My first cane

My orthopedist handed me a scrip and said, “Get a cane. It will help. Do you know how to walk with one?” And my cane adventures began.

I’m 48, which is too young to be running around with a cane all the time. But, my knee hurt (arthritis), and the doctor showed me how to use a cane and that really took the stress off and relieved a lot of pain. I converted to the group of the cane people.

My husband sometimes uses a cane – just for show and affectation. He has an Irish blackthorn cane which doubles as a shillelagh. He has a tall, twisted Gandalf staff. Those were far to heavy for me to use for long. He has some speed-walking double sticks. I turned myself into a pretzel trying to use those.

Next, we headed down to the pharmacy – I had a prescription after all. In the assisted-living section with the big raised toilet seats sat the canes. These were lighter and maneuverable. Some even collapsed for small storage. But, to a one, they were ugly. Metal, black, the prettiest one was blue. I knew if I chose one of those canes, I would just look sad.

So, I went onto the internet – source of all things wild and interesting. And and boy did they. I was swept away into a world of dragon canes with crystals mounted along them. Canes that hid knives or flasks. Canes that transformed into a stool for sitting. But all those weigh too much.

I searched collapsible metal canes and that brought up more of what I wanted. They had hot pink canes, canes with playing cards printed on them, blue canes with yellow racing stripes, and one cane with gorgeous peacock feathers printed down in. And that one was marked half-off. I figured if I am going to have a cane – it should be bold and pretty – just like me.

Here it is, isn’t it pretty!

My cane – leaning on a sweet gum tree

It’s a complement getter, especially from other people with canes. I wonder what Freud would say about cane envy? (Oh, yeah, first guess is probably right.)


It’s for the birds (and me)

The back side of the Sugar Grove Nature Center – this is the protection around the bird feeding area. You can see one side of the corner of windows in particular.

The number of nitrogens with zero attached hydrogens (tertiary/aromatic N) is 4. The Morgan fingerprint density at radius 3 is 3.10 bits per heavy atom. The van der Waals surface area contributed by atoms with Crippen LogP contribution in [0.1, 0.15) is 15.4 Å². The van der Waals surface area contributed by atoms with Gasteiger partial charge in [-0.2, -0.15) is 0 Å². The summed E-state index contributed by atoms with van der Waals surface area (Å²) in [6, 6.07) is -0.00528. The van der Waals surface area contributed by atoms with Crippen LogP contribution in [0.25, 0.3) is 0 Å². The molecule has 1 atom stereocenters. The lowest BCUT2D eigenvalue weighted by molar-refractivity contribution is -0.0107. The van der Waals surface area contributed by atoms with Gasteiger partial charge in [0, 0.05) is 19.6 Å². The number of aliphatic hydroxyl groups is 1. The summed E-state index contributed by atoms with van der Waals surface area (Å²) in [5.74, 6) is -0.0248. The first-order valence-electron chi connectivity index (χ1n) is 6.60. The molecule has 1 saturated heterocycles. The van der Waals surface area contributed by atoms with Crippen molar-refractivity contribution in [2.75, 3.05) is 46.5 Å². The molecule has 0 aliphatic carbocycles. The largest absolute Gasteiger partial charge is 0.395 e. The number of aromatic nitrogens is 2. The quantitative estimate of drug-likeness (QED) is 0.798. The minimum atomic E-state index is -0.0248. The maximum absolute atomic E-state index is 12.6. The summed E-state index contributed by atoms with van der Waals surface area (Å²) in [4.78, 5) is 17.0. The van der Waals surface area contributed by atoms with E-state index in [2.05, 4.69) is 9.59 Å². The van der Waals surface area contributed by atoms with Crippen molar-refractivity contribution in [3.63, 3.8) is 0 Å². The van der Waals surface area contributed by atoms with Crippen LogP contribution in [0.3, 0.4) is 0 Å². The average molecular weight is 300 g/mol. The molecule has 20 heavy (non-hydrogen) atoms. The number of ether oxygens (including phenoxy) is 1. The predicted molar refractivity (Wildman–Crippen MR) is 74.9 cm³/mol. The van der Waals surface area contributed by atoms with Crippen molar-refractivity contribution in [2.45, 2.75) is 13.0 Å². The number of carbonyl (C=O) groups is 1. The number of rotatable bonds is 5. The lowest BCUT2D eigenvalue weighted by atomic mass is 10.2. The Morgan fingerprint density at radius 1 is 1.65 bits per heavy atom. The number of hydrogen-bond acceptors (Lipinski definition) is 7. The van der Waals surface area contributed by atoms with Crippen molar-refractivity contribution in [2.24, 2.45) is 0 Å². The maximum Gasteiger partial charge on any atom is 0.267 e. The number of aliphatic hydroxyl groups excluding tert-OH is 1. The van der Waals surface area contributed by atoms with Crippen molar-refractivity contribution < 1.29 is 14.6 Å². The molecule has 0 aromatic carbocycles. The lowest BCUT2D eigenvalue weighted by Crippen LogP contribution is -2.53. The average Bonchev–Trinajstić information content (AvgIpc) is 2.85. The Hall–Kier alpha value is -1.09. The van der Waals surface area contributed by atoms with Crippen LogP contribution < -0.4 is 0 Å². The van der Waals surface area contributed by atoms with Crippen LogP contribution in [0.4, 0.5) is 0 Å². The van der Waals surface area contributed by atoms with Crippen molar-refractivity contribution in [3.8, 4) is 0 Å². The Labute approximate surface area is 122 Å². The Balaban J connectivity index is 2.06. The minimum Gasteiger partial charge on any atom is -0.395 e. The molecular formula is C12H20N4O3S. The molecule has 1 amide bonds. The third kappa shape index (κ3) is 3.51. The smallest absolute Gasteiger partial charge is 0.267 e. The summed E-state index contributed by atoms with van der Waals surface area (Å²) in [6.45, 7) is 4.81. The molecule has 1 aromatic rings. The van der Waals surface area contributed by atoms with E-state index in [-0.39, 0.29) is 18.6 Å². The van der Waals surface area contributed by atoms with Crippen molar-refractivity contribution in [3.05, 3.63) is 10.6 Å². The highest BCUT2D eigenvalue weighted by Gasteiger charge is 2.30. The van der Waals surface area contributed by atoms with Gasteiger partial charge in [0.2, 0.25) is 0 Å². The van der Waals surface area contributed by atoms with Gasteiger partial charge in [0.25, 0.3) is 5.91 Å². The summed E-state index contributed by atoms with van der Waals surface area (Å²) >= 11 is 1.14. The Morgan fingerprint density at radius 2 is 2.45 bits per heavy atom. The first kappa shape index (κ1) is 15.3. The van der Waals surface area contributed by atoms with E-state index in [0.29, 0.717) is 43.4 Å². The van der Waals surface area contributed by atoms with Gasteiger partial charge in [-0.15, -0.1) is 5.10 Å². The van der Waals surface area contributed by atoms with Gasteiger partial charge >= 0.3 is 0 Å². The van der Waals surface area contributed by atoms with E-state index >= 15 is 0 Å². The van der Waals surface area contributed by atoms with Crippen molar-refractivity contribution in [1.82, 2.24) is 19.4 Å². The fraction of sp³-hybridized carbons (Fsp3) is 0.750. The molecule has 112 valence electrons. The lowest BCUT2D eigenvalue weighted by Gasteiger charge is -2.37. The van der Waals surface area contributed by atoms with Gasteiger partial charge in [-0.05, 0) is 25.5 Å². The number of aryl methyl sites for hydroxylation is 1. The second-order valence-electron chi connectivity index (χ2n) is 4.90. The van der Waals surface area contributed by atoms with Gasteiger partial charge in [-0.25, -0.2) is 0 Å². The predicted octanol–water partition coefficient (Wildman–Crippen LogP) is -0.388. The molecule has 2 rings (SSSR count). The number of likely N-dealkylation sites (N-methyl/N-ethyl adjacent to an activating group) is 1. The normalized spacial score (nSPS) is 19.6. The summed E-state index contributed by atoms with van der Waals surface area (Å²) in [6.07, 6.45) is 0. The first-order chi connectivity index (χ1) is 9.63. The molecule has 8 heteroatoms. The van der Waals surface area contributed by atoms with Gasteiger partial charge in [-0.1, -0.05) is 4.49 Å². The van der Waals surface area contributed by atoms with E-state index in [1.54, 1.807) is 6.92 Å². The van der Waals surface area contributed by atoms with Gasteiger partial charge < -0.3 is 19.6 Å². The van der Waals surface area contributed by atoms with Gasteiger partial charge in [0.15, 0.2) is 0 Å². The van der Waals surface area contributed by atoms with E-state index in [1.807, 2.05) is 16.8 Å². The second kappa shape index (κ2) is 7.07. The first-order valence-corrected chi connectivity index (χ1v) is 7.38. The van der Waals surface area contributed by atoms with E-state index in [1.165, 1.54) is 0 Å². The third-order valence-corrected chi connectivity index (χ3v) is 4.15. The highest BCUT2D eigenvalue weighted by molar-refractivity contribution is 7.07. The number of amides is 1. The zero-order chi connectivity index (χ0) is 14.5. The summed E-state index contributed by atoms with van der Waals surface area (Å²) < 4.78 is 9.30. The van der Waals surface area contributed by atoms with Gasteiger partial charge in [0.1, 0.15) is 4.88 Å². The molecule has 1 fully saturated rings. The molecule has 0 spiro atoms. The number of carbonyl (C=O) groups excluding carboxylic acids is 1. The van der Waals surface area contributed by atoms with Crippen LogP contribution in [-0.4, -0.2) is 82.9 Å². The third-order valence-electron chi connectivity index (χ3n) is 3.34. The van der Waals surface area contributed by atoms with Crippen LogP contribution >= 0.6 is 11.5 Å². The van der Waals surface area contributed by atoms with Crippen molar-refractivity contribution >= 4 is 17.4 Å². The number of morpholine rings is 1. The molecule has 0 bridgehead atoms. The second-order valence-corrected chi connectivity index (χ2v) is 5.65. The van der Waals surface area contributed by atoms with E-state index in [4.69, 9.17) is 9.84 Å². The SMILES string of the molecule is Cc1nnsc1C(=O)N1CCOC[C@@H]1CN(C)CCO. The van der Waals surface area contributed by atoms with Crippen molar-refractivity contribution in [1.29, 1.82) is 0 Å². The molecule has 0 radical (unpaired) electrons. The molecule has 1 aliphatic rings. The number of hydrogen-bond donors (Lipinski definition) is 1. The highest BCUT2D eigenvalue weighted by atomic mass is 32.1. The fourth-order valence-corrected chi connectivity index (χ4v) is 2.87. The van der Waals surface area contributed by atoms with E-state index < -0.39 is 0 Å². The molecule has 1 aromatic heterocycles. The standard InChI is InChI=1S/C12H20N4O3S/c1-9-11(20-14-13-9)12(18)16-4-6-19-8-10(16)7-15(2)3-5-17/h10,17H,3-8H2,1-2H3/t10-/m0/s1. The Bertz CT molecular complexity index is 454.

I have always enjoyed watching the birds. The come and go, quarrel with each other, and sometimes even watch me back through the window. I have a feeder set up so I can see them from my nest – the seat on the sofa surrounded by all my things. We get tons of cardinals who nest in our yard as well as a large variety of sparrows.

I used to go to the Sugar Grove Nature Center in Funk’s Grove, Illinois (great name, huh) to watch the birds and hike. Of course, I was feeling better then. I used to love winding out around the trails in woods and prairie. Today I cannot hike, but am working to get that back.

Sugar Grove had a room where people could watch the birds (and chipmunks) through a floor-to-ceiling glass window. This is of the utmost importance – because it let everyone have a nature experience no matter their mobility. Anyone could walk, hobble, or roll into the room and take a comfy seat surrounded by windows covered with one-way glass. You could pick up a bird book, look around the room for pictures of common seasonal birds, or just relax and enjoy the show.

They set out specialized food to bring diversity. Sunflower seeds are the perennial favorite, but they had a finch sock, fruit or jelly for orioles, hummingbird sugar-water, suet for woodpeckers, and several other specialty foods. The variety of foods attracted a number of birds who normally don’t feed together.

Chipmunks were everyone’s favorites. (Yes, I know, not birds). These critters would dart around the area, munching on peanuts and playing in the running water. I bet they thought they hit the lottery by finding the feeding area.

Chipping sparrow – small but mighty. Image from Cornell Lab’s “All about birds”.

Watching birds is therapeutic. I have always loved being outdoors. My favorite thing used to be removing turf for a garden – it’s quite a workout. I cannot get out in nature as much as I used to. I can bring some to me, feeding the birds.